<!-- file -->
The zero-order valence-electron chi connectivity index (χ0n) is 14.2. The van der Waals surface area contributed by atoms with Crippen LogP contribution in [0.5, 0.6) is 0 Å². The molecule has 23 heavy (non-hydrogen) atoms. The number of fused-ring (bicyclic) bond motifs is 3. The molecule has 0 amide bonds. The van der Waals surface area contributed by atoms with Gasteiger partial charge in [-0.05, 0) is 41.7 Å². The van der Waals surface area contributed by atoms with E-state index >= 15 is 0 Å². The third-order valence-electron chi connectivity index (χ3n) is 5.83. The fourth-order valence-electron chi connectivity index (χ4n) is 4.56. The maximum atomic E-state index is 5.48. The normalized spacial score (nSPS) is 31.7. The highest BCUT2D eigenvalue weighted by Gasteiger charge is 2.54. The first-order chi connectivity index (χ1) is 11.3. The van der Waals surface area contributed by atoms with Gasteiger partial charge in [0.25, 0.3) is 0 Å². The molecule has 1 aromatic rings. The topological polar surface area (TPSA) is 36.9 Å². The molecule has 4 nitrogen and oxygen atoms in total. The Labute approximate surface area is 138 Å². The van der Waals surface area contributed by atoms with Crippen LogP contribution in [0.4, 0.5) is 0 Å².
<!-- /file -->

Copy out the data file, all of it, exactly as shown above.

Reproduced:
The zero-order valence-electron chi connectivity index (χ0n) is 14.2. The van der Waals surface area contributed by atoms with Crippen LogP contribution in [0.5, 0.6) is 0 Å². The molecule has 23 heavy (non-hydrogen) atoms. The number of fused-ring (bicyclic) bond motifs is 3. The molecule has 0 amide bonds. The van der Waals surface area contributed by atoms with Gasteiger partial charge in [-0.05, 0) is 41.7 Å². The van der Waals surface area contributed by atoms with E-state index >= 15 is 0 Å². The third-order valence-electron chi connectivity index (χ3n) is 5.83. The fourth-order valence-electron chi connectivity index (χ4n) is 4.56. The maximum atomic E-state index is 5.48. The normalized spacial score (nSPS) is 31.7. The highest BCUT2D eigenvalue weighted by Gasteiger charge is 2.54. The first-order chi connectivity index (χ1) is 11.3. The van der Waals surface area contributed by atoms with Gasteiger partial charge in [0.25, 0.3) is 0 Å². The molecule has 1 aromatic rings. The topological polar surface area (TPSA) is 36.9 Å². The molecule has 4 nitrogen and oxygen atoms in total. The Labute approximate surface area is 138 Å². The van der Waals surface area contributed by atoms with Crippen LogP contribution in [0.4, 0.5) is 0 Å².